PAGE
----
Thirty years after his debut, He-Man still has some pop-culture muscle.
The fantasy warrior with the huge biceps and the rest of the Masters of the Universe (MOTU) started out in the world of mini-comics and toys in 1982 before moving to cartoons and a 1987 movie starring Dolph Lundgren. But by the power of Grayskull - and the power of nostalgia - MOTU continues to hang around for the adults who grew up with it.
DC Comics recently launched a Masters of the Universe comics series as well as one purely digital. However, the toy company Mattel is the major factor helping to keep the franchise alive with the MOTU Classics collector's line of figures. New versions of vintage heroes and villains, as well as those of the Filmation 1980s cartoon series and the 2002 anniversary toys, will be on display at Comic-Con next week starting on Wednesday at the annual "Preview Night."
Plus, Mattel will give details on Club Eternia - a figure-of-the-month club that marks its fourth year in 2013, with sign-ups and renewals beginning July 13 - and have for sale a figure named Vykron, based on the original prototype He-Man figure from 1982 but with military, space and barbarian accessories.
For many fans, getting the likes of He-Man, his pals Man-At-Arms, Battle Cat and Teela, and bad guys such as Skeletor, Hordak, Tri-Klops and Mer-Man takes them back to a Cold War era with definitive good-vs.-evil stakes, says Scott Neitlich, Mattel's MOTU marketing manager.
In He-Man's case, that meant stopping Skeletor and his henchmen from wresting control of the mystical Castle Grayskull on the planet Eternia and harnessing its power to become the one true Master of the Universe.
MOTU just really captures that old-school spirit and fantasy aspect, Neitlich says. "There's such a wide cast, you could always find some character that relates to you personally and that you could feel a part of this world."
Plus, he adds, most who grew up with these toys in the '80s only had the figures parents or grandparents bought for their birthday or were able to get by scrounging up enough allowance. "Now that we're adults between 25 and 40, this is a chance to not only recapture our youth and our favorite characters, but to complete the line and buy the figures maybe we never got to own."
The toy designs have also come a long way in 30 years - the majority of the figures all looked like they just walked off the stage of a bodybuilding contest.
However, there is something simple and pure about those figures and in the naming of characters such as He-Man, Beast Man and Trap Jaw, says Ruben Martinez, a Mattel design manager who works closely with its MOTU figures. "Those really played up to the character and told you everything you needed to know about them."
The He-Man faithful have also helped carry the flame over the years, from starting fan websites such as He-Man.org to keeping him in the public consciousness. Actor and MOTU aficionado Seth Green often pokes loving fun at He-Man as well as G.I. Joe, Transformers, Star Wars and others on his stop-motion animated series for Adult Swim, Robot Chicken.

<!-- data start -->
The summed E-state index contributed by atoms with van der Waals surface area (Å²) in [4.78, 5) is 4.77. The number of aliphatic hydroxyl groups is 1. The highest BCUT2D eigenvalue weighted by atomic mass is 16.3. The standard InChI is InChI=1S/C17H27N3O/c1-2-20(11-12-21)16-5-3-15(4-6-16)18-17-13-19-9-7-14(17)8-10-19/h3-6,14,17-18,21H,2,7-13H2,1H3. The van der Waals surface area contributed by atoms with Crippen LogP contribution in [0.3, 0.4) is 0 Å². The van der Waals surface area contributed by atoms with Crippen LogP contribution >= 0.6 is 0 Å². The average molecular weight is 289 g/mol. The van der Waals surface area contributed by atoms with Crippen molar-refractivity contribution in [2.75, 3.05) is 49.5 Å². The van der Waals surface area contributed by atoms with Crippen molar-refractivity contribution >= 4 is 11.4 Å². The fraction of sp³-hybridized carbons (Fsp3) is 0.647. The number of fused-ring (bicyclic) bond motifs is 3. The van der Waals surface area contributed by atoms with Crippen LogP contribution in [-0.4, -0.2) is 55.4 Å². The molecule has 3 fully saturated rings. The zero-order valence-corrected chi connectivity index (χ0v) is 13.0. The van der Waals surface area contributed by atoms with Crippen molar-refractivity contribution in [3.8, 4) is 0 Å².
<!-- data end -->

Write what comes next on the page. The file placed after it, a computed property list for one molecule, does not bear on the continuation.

One joke on the show - Skeletor going to an Eternian dentist named Mo-Larr - even turned into a special Mattel toy exclusive at Comic-Con two years ago.
"Masters of the Universe has always been a favorite of mine," Green says. "Super humans and spooky monsters in an epic battle of ancient magic and sheer will - what's not to love?"
When designing the newer toys, Martinez says the MOTU sculpting group, the Four Horseman, often veers more toward the vintage look and feel, and that's also the bread and butter for Mattel.
Four years into the Classics line, the company is still getting around to the oldest characters. Mekaneck, for example, was one of the earliest MOTU figures, and Mattel will have him for sale in October at the website MattyCollector.com. He and his extending robotic neck will be on hand at Comic-Con, as will Granamyr, a red dragon from the mini-comics and cartoon who is "exceedingly bigger" than the other MOTU figures, Neitlich says.
The one character most fans hound them to make? Ram-Man. He's proved troublesome for Martinez because, to make him right, his team would have to start from scratch in terms of tools to make him and couldn't borrow parts from other figures. "Whenever we deal with characters like that, it's always frustrating."
More often than not, though, Neitlich and others work to exceed fan expectations and fulfill promises, he says. Mattel ran a create-a-character contest in 1987, but the winner, Fearless Photog, was never made - the company rectified that in January of this year. (The winner of a new contest begun last year will be unveiled at Comic-Con next week.)
Also, Mattel is completing a mini-comic story line that was started way back in 1987 with a new Dark Horse Comics book that ships with the Dragon Blaster Skeletor toy in September.
Neitlich finds that adults still collecting MOTU, and the moms and dads introducing He-Man and pals to their children, have a primordial connection with the franchise and take to heart the famous phrase that turns Prince Adam into the mighty He-Man with the hoisting of his magical sword: "By the power of Grayskull ... I have the power!"
"I was a little scrawny kid from Connecticut," Neitlich says. "Being able to just instantly transform into this musclebound heroic warrior who could take on anything, it was aspirational.
"The best is still yet to come. It may be the 30th anniversary, but I can't wait for the 60th."